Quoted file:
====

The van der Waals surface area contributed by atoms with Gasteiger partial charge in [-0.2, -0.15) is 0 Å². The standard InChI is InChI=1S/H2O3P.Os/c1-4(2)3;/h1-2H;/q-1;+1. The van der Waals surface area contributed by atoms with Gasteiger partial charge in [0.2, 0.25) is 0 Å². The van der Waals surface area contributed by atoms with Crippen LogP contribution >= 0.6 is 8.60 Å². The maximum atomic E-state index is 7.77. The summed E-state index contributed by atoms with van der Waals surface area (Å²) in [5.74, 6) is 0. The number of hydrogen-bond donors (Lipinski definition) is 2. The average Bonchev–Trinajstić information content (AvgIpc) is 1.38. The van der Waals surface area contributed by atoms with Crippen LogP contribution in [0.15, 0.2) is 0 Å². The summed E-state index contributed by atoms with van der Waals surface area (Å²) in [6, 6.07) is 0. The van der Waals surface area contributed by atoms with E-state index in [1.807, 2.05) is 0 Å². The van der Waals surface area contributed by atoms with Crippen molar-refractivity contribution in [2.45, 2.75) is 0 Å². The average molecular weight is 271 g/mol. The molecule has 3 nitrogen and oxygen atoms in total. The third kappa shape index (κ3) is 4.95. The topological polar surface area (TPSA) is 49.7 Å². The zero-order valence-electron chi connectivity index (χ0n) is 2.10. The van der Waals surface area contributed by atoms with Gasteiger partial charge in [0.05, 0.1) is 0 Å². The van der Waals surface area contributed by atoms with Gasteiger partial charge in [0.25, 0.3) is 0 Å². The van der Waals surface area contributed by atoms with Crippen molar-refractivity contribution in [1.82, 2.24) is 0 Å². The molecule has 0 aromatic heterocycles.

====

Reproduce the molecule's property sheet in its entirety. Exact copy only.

The van der Waals surface area contributed by atoms with Gasteiger partial charge in [-0.2, -0.15) is 0 Å². The standard InChI is InChI=1S/H2O3P.Os/c1-4(2)3;/h1-2H;/q-1;+1. The van der Waals surface area contributed by atoms with Gasteiger partial charge in [0.2, 0.25) is 0 Å². The van der Waals surface area contributed by atoms with Crippen LogP contribution >= 0.6 is 8.60 Å². The maximum atomic E-state index is 7.77. The summed E-state index contributed by atoms with van der Waals surface area (Å²) in [5.74, 6) is 0. The number of hydrogen-bond donors (Lipinski definition) is 2. The average Bonchev–Trinajstić information content (AvgIpc) is 1.38. The van der Waals surface area contributed by atoms with Crippen LogP contribution in [0.15, 0.2) is 0 Å². The summed E-state index contributed by atoms with van der Waals surface area (Å²) in [6, 6.07) is 0. The van der Waals surface area contributed by atoms with E-state index in [1.807, 2.05) is 0 Å². The van der Waals surface area contributed by atoms with Crippen molar-refractivity contribution in [2.45, 2.75) is 0 Å². The average molecular weight is 271 g/mol. The molecule has 3 nitrogen and oxygen atoms in total. The third kappa shape index (κ3) is 4.95. The topological polar surface area (TPSA) is 49.7 Å². The zero-order valence-electron chi connectivity index (χ0n) is 2.10. The van der Waals surface area contributed by atoms with Gasteiger partial charge in [0.05, 0.1) is 0 Å². The van der Waals surface area contributed by atoms with Gasteiger partial charge in [0.25, 0.3) is 0 Å². The van der Waals surface area contributed by atoms with Crippen molar-refractivity contribution in [1.82, 2.24) is 0 Å². The molecule has 0 aromatic heterocycles.